If one accepts as true the statements that the Surgeon General and more than 80 anti-smoking groups have made about the health risks of brief exposure to secondhand smoke, it is my view that it is irresponsible and inexcusable for these groups not to have called for a ban on smoking.
How can you, as a Surgeon General, truly believe that a brief exposure to secondhand smoke causes heart disease and lung cancer and fail to recommend that this devastating health hazard be eliminated?
How can you, as an anti-smoking group, truly believe that 30 minutes of exposure to secondhand smoke causes people to develop hardening of the arteries and to suffer fatal heart attacks and fail to call for the prohibition of smoking?
To me, that is simply inexcusable. It is a breach of the public's trust. The public has placed in the Surgeon General and in these public health organizations a certain amount of trust that they will make responsible recommendations that are based on the science. And since the science apparently shows that even a brief exposure to drifting tobacco smoke is enough to cause people to drop dead from heart attacks, to develop heart disease, and to come down with lung cancer, there is simply no excuse for allowing any exposure to this hazard.
Let's face it: if these statements are true, then secondhand smoke is the most toxic substance known to man to which there is widespread exposure. There is no other substance I can think of to which people are widely exposed that can kill people after just a brief exposure.
Cyanide is about as hazardous. Even a small amount is enough to kill a person. But this is not a hazard to which people are widely exposed.
Other substances to which people are commonly exposed are clearly not as hazardous. I've never heard of anyone claiming that breathing in car exhaust for a few minutes can cause you to develop heart disease and lung cancer. Radiation is also something to which we are widely exposed. But no one has told me that even a single X-ray causes cancer. Radon in homes is a common exposure. But I've never heard anyone claim that being in a home with radon for just a half hour is enough to put someone at a significantly increased risk of developing lung cancer. Vioxx is (or was) commonly used, and can apparently cause heart disease. But I've never heard any group claim that just a single Vioxx pill can cause heart disease.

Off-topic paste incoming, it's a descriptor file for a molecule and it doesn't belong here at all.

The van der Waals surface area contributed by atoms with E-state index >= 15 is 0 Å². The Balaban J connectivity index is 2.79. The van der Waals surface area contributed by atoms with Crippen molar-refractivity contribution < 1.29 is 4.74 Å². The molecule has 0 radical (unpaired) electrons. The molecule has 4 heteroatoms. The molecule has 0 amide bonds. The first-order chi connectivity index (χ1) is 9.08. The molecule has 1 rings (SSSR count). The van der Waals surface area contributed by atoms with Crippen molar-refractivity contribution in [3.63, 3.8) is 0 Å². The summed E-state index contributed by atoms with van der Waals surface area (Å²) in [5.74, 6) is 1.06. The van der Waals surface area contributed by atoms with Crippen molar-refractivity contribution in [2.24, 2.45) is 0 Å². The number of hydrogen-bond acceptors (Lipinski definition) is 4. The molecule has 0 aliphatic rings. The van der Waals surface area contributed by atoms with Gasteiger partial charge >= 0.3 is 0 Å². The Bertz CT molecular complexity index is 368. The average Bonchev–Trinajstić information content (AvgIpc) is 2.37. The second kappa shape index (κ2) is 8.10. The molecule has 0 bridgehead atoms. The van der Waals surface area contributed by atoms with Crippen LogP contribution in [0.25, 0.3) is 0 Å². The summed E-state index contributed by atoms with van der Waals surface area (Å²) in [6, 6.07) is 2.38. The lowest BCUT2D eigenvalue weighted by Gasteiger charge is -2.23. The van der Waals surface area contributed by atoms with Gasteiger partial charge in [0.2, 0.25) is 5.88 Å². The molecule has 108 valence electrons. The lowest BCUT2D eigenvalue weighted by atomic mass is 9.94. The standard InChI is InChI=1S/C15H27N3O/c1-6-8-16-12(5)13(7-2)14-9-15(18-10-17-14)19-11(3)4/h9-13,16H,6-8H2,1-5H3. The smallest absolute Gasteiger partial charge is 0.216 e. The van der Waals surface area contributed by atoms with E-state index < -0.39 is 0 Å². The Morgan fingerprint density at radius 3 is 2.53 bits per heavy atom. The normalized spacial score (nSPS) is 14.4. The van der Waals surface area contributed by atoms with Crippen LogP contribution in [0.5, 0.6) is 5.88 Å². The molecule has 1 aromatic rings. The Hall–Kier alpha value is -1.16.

In comparison to these other health hazards to which people are commonly exposed, secondhand smoke obviously is in a class by itself. It's the only widespread exposure for which a brief exposure is enough to cause disease and death. Yet the Surgeon General and anti-smoking groups are perfectly content to allow this exposure to take place day in and day out. People are dying in front of them, and they are failing to take action to protect these people.
Truly, it is irresponsible and inexcusable. We, as public health practitioners, cannot just sit back and watch as people die, left and right, because of a widespread toxin that can kill with just a brief exposure. We are breaching our public responsibility and we are betraying the public's trust.
There's only one way out of this quandary. In order to argue that our actions are responsible, we'd have to hold that we don't actually believe that a brief exposure to secondhand smoke is enough to cause heart disease and lung cancer, and to kill healthy people by causing fatal heart attacks.
But if we hold that, then we're lying to the public, because we're telling them something which we don't believe.
One way or the other, the Surgeon General and these anti-smoking groups are betraying the public's trust. If not through deceiving them about the severity of the hazards associated with brief secondhand smoke exposure, then it's through their failure to protect people from a widespread hazard that can cause heart disease after just a brief exposure, making it the most hazardous substance to which people are commonly exposed. Either way, it seems to me that there's no excuse.